Obviously, you think Mopar Muscle should run photos of your car in the magazine, so in most cases we need to see something before we can commit to anything else if we have not seen the car in person. Take good quality, in-focus images and have them printed in 4x6 format (we don't need 8x10s); if the photos are out-of-focus, poorly exposed, cut off parts of the car, etc., we can't do much with them. Again, what things make your car unique? Say it with pictures. If you choose that new-fangled invention, the Internet, to reach us, make sure the images you send are ones we can open-high-resolution JPEGS are best.
Include extra photos and angles to show the car's attributes; if you are serious about being used as a full feature, we need to see the entire car: exterior, interior, and engine compartment. With mailed prints, be sure to mark them on the backs only with a fast-drying Sharpie so the fronts are not ruined. One final note: We do keep this photography since it is impossible to return it all.
4. Under Construction Department
Building an absolutely killer Pro Street/hot modified? Like Bryan Crenshaw did (his Coronet 500 is on the cover of this issue), forward us pictures of the car even before it is finished. This helps us in a couple of ways. If the project fits our editorial themes, we can plan accordingly to feature it soon after it is completed. It also gives us the ability to see other ways we can develop the story. Regardless, let us know what you are up to; we get a kick out of seeing what is being built out there while we are stuck in the office.
5. It's The Little Things That Count...Under The Hood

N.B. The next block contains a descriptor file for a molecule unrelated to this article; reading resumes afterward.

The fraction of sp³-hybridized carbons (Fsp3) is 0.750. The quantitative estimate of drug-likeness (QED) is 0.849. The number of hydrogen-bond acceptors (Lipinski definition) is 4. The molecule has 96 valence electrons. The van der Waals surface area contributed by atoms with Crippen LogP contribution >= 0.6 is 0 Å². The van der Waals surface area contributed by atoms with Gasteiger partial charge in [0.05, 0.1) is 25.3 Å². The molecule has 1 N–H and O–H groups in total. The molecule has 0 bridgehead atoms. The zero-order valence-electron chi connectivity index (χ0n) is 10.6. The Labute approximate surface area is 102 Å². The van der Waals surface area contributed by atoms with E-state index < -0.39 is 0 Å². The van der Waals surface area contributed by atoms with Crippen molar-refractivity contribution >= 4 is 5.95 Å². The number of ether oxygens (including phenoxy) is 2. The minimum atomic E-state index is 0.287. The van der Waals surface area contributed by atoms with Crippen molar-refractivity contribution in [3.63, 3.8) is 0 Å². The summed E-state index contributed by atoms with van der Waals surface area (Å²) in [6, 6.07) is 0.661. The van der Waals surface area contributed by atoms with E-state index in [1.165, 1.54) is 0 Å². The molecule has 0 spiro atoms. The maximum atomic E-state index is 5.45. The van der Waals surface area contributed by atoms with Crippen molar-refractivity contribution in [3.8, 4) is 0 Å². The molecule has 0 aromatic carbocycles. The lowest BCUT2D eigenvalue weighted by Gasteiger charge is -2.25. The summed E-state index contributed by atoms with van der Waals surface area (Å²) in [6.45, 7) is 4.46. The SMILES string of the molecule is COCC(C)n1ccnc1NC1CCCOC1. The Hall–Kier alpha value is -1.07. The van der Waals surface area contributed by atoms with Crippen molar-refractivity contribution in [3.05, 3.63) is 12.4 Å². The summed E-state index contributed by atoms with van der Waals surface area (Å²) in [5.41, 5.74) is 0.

There are some things the camera can hide, and some things it cannot; these details can make or break your opportunities for print. Batteries that are dirty or incorrect can be a big problem. Wiring harnesses that look like spaghetti laid across the intake are another. Rusty headers, underhood aftermarket decals on the fenderwells, dirty firewalls, and an unfinished overall appearance can cause us to walk away. The time spent here makes a real difference, and it's a bummer to see a great-looking car at a show only to find out the engine bay is in need of some attention.
6. It's the Little Things That Count...Inside the Cockpit
Although not as critical as the engine compartment, the correct interior detailing can be a great help. Sometimes, even the best show cars can get dirty due to weather and road travel; throw out the fast- food bags and related disposables, use good cleaning products to scrub it out, and have the important things like seatbelts and door skins installed. This is not as critical on race-only cars, but can make or break a restored or modified ride.